served a banquet at the Gray
Bene last night after t which ttere
was an"" Initiatory - ceremonyr, at
the hall where about 25 women
were initiated by a picked team.
The membership in Oregon' la
said to he about 3000. .
At the afternoon session ,resV;
iutlons were adopted condemning
child labor and supporting wel
fare work of all kinds.
The -national meeting on the
coast is ' to be a progressive af
fair. It will meet In Los An
geles May 29 for three days,
then adjourn to San Francisco
for a three day's session. The
next move will be to Portland
for three days, the nextv to- Seat
tle for three days and t then ' the
convention will go to iVctoria
and Vancouver, B. C.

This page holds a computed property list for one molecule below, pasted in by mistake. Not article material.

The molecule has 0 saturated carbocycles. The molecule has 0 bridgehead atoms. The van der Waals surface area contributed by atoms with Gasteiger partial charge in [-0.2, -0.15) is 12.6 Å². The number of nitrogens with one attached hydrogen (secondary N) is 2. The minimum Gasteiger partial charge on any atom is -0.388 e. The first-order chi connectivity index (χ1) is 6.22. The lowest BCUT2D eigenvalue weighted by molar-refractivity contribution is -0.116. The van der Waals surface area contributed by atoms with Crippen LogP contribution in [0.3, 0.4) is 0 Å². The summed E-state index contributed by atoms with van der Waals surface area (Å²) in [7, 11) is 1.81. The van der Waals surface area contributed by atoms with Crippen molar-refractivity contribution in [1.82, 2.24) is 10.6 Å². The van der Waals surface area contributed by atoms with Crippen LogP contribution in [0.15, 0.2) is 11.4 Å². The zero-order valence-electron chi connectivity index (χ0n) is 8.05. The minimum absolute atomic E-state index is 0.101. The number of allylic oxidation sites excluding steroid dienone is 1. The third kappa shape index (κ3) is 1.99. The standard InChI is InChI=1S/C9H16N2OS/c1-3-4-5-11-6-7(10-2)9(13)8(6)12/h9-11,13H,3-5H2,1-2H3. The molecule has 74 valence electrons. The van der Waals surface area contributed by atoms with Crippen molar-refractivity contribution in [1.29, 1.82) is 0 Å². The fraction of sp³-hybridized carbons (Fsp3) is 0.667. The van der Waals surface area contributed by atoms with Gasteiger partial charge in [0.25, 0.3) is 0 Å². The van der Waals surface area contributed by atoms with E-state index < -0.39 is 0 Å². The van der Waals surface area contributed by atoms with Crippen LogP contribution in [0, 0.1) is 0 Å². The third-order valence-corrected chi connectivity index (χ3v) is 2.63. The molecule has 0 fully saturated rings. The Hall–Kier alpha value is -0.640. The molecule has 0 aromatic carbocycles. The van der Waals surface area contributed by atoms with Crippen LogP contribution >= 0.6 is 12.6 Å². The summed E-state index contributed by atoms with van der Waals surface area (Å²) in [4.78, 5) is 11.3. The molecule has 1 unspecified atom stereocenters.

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"The Bat" Makes Remark
able Record in iis Run
in:-Large Cities
.Each year in the theatrical
world one play invariably stands
out head and shoulders above
all the other attractions. The
past two .years that distincion
fell to "The Bat" the dramatic
triumph, written by Mary Rob
erts Rinehart and Avery Hop
wood. Not only did "The Bat"
run for more than two years In
New York, but It played; over
one year in 1 Chicago, ja.
cord and' something never be
fore.; heard of in theatrical ahs
nals of Chicago. " .
The Bat" wil be seen at the
Grand theatre tonight only and
theatregoers who have "long been
hearing of the success of I this,
play , will undoubtedly; welcome
the announcement. Assuredly a
play that has received such uni
versal ' praise from both critics
and public alike, will be worth
the seeing. - '
i"The Bat" is" presented byWag